The Big Bang Theory – I thought I had maybe come to terms with the whole Leonard kissed another woman thing, but I’m not.  It really doesn’t feel right for the character, and I hate that it intruded on the wedding.  However, I am loving Sheldon and Amy breaking up.  I think this could be quite interesting to watch over the next several weeks.

Castle – It is unfair to give us a cliffhanger after waiting so long for new episodes.  Completely unfair!  But what a great episode.  I’m curious what it is that Beckett is after and what Bracken has to do with any of this.  I wouldn’t have minded if we never saw him again, but I’m okay with it because he sure beats the disappearance storyline from last year.  Not that he'll be around much since he's back on Heroes Reborn.

Dancing with the Stars – So I really am wondering why they had a double elimination and two full dances in the second week?  That is a lot of the stars and the pros to try to deal with.  And yet again, how they hand pick the best dancers for some pros and those who need more time to grow to others is evident.  I mean, out first twice in a row?  I hope they really give Keo a better star if he comes back.  No real surprise who left on Tuesday as well.  We’ve got a few more easy weeks before it’s going to start to get harder to see who should go.

The Muppets – Well, that was a huge disappointment.  I love the Muppets, but I’m not a fan of the mockumentary style at all.  I’m with Gonzo about how stupid it is, in fact.  But I thought I’d tune in to see if it was any good.  It was painful to watch and not remotely funny.  I guess I’m too worldly without kids to think about because I didn’t think it was that bad as far as content went.  It was just painful and unfunny.  I’ll give them next week to change my mind, and then I’m out of there.

Scream Queens – This show is wrong on so many different levels.  And the content?  Way worse than just about anything I watch, which didn’t surprise me considering the creator.  But I enjoyed it.  No, it’s not the best show ever, and I didn’t think all the jokes worked, but it was enough fun, and I’m intrigued enough by the mystery to stick with it.  Plus that twist at the end certainly surprised me.  I’ll be pondering what that means.

Survivor – This is another show I almost gave up this year until I remembered it was the returning survivors.  There are several I’m rooting for, but none more than Kelly Wigglesworth.  So glad her performance in the challenge didn’t hurt her.  The location of the hidden idol was interesting as was the fact that they went directly to tribal.  Twists like that could make for a very interesting season.

Heroes Reborn – After the disaster that this show became in season 4, I wasn’t sure about tuning in.  Honestly, I probably wouldn’t have if they hadn’t cast Zachary Levi on the show.  But I’m glad I tuned in.  I’m intrigued, and I’m certainly curious how these characters and powers will all come together.  Is Claire alive?  I certainly hope so, although it didn’t look good from the previews.  Lots of intrigue and fun ahead, I’m sure.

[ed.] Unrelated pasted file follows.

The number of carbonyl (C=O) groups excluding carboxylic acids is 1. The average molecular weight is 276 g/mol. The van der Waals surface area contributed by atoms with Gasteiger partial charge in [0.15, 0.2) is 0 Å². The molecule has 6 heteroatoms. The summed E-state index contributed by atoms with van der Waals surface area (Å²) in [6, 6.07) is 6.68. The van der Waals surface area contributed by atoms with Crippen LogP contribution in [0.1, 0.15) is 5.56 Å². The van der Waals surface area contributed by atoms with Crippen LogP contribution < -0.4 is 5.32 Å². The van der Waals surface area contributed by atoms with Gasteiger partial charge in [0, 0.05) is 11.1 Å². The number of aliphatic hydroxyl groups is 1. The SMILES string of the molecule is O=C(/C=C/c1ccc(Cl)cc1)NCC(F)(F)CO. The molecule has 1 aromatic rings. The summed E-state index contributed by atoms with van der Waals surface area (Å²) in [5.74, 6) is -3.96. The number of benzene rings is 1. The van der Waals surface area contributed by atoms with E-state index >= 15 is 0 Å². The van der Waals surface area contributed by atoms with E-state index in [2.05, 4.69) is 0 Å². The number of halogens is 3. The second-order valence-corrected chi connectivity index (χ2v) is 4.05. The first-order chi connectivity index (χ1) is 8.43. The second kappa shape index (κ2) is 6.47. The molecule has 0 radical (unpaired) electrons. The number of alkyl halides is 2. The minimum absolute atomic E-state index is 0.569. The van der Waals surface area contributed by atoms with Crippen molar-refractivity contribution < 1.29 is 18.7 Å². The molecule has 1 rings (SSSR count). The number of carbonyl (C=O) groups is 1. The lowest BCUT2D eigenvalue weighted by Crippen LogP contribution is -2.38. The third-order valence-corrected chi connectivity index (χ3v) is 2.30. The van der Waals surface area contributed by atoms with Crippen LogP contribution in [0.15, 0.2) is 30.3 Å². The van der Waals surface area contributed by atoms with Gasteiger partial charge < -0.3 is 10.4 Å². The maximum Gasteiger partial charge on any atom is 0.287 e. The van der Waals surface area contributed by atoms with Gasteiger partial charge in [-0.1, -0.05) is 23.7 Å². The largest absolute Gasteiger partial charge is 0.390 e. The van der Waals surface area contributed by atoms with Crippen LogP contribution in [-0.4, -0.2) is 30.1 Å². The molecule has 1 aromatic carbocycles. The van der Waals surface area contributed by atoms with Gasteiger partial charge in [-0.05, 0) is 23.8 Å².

The Amazing Race – I’m so glad to see the TMZ employees gone already.  I can’t stand that show and change the channel as fast as I can when it comes on, so I was hoping I wouldn’t see them that long.  Those volleyball/soccer players were amazing, however.  I was so impressed.  And I’m thrilled that the green team didn’t get eliminated for going for the Fast Forward.  So far, I’m rooting for them.

Girl Meets World – I’ve said it before, and I will say it again, I love the friendships on this show.  Obviously, they didn’t figure that identifying the bully was important, but the lessons of friendship and growth were more important.  Such a great show.

Friday, September 25, 2015

Ornament Review: Disney Fantasia 75th Anniversary - 2015 Hallmark Ornament



Stars: 4 out of 5
Pros: Fun scene made more enjoyable by music and sound
Cons: Cord used to start the magic; noticeable tip forward when hung
The Bottom Line:
Anniversary
Brings us this delightful scene
For good ornament




Ballet of an Ornament for Fantasia’s 75th

Time for another confessions of a DisNerd.  I’m not the biggest fan of Fantasia – either one actually.  The segments lose their appeal to me after a while, and I find the movies too long.  Then again, I don’t think I’ve sat and listened to a piece of classical music since my college music appreciate class, so obviously, the subject matter doesn’t interest me.  Having said that, there are a couple of segments I really enjoy.  And one of them is the subject of the ornament Hallmark did to celebrate Fantasia's 75th Anniversary.  When I saw it, I knew I had to have it.

This ornament features a scene from the “Dance of the Hours” section of the movie, or as I know it, the hilarious animal ballet.  The most famous pairing of the piece is the hippos and alligators.  And that’s exactly what we’ve got here.  The ornament has a large brown oval base with Walt Disney’s Fantasia 75 years on a plaque on the front.  On top of the base we get a hippo in her tutu and ballet slippers with her arms outstretched and the alligator who is holding one arm up in the air for her to twirl under.